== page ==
It’s not really surprising that I could see a lot of del Toro in the cinematography, either.  Part of what I adore about his films is the rich mythology in them, and you can certainly see it here, from the history of the homunculi to the description of the koi fish, to the ring of fairy mushrooms the groundskeeper kicks away.  For a while, I admit, I played spot-the-film – the Tooth Fairies also make an appearance in Hellboy II, in an early scene where they’ve devoured everyone at an auction.  Same thing – small, many of them, they eat teeth.  There are some differences (like DBAotD’s tooth fairies being confined to one place, having more explanation, and eating exclusively teeth), but the concept is the same.  Also, the hedge maze with a water feature in the middle, which appears again in Pan’s Labyrinth.  I find this actually quite cool, because it gives me a better idea of how he uses each of these motifs to flesh out a story, by seeing the role they play in different narratives.  Plus, it’s fun.

However, I did find that, once the homunculi were revealed, they suddenly became far less scary to me.  They were still threatening, but no longer terrifying like they had been at the beginning.  There is something about not being able to see the monster that is far more awful than not being able to see it.  So, once they were visible, the fear had to come from elsewhere.  Del Toro pulled this off excellently (oh god, why do they have access to sharp objects??), because this was quite close to the final scene, so the movie’s tension carried the fear the rest of the way.
On the topic of things not being as scary as they should have been, I must admit being very ambivalent over the deep-voiced homunculus.  Most of them spoke in a very high-pitched, breathy voice that just made me want to mute the television because nope, nope, all the no. But one of them (implied to be the old man from the first scene) spoke with a far deeper voice.  And this really threw me.  It wasn’t comical coming from the small creature, but it wasn’t intimidating like the breathy whisper on the edge of hearing was.  It was just kind of a voice.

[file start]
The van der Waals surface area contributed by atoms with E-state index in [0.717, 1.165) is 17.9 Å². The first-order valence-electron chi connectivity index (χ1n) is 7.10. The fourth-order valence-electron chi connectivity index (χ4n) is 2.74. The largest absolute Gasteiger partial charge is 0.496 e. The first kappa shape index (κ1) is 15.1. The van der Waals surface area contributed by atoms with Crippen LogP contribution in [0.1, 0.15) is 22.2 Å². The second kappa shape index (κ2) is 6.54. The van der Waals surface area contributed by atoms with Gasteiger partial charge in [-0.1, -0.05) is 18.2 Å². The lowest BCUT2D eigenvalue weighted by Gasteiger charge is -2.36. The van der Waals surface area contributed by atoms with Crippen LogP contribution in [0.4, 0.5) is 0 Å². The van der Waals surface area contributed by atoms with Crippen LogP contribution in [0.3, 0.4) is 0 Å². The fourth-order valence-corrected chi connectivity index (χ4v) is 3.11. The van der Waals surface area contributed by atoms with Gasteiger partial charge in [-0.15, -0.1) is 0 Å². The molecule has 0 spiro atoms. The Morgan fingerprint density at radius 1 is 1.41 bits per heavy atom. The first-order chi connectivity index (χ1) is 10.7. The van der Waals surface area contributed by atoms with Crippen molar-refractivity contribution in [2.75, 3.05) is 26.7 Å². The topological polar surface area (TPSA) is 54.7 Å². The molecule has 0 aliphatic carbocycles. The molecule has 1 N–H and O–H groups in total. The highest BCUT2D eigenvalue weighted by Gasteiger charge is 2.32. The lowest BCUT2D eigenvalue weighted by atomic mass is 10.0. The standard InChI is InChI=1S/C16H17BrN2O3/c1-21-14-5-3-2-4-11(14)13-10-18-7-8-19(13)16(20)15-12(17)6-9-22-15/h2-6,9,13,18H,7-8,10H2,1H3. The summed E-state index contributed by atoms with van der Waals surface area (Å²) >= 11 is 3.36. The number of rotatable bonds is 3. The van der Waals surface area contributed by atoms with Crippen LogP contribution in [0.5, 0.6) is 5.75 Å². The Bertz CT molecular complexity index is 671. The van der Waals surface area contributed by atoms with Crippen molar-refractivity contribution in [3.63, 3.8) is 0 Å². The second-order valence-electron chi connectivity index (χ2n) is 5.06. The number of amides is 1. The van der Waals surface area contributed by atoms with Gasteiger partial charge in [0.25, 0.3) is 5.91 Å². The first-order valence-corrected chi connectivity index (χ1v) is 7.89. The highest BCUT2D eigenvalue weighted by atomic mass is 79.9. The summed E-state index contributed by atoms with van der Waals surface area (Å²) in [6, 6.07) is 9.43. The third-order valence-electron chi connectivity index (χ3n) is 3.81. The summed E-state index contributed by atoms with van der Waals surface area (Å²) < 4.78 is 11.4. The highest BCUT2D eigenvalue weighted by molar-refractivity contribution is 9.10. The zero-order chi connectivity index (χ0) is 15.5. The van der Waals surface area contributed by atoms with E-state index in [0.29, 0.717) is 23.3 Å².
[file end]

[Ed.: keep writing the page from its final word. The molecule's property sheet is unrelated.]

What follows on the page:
Other than that, the first and final scenes were just marvellously done, and there was a lot to love in the middle.  These are just the things that really stood out for me.

Currently waiting with glee for the live action Monster series, because it’s going to be absolutely marvellous.

Sharing Some Frustration

Well, it’s finally happened.  I’ve finished the first draft of the novel.

On one hand, this means that I get to start revising.  On the other, it means an incredibly short blog post, because my brainspace is all out of words.  All gone.  I have used all of the words.  Except for the really odd ones, like somniloquence, or pluperfect.  But it’s really difficult to write a blog post using only those.

You were originally going to get an in-depth post about Guillermo del Toro, but that might have to wait.

Instead, I’m going to share a little about how I look at a work of fiction when I analyse it. This is how I do my I Can Explain episodes, and it’s the basis for any of the posts I make about looking into a particular work.  And also, y’know, most of my essays.  Because school is important, too.

So, dot point list:

  1. Look for archetypes.  Character archetypes, plot archetypes.  Is the author using them, subverting them, deconstructing them?  Why is that particular archetype used? How does it affect the story?  Did you notice it, or did you have to think?
  2. Look for motifs.  Images, lines, whatever.  How do they affect things?  Are they there as a reminder of something, or do they show character development?  Are they a symbol of a particular person, and if so, what do they symbolise about them?  Is it symbolic of a particular concept, and if so, what is that?
  3. How is pacing used?  Is there a section where the story slows down?  Speeds up?  Does it rush to the finale, or does it maintain speed and build tension?  Does that work for me, as a viewer/reader?  Why/why not?
  4. What does the ending say about the theme?  Does it support either side, or is it ambiguous?   Is it happy, sad, bittersweet, abrupt, unsatisfying?  Does it contradict itself?
  5. And finally, any really obvious allegories to real-world places, events or people?  How does the author think about those things – are they portrayed positively or negatively?  Does the author change anything, and if so, is it because the author would prefer it that way in real life?

And that’s about it.  Everything I say about a book or movie or TV show was found by answering one of those questions.

Hope that was interesting, will return less burned-out next time.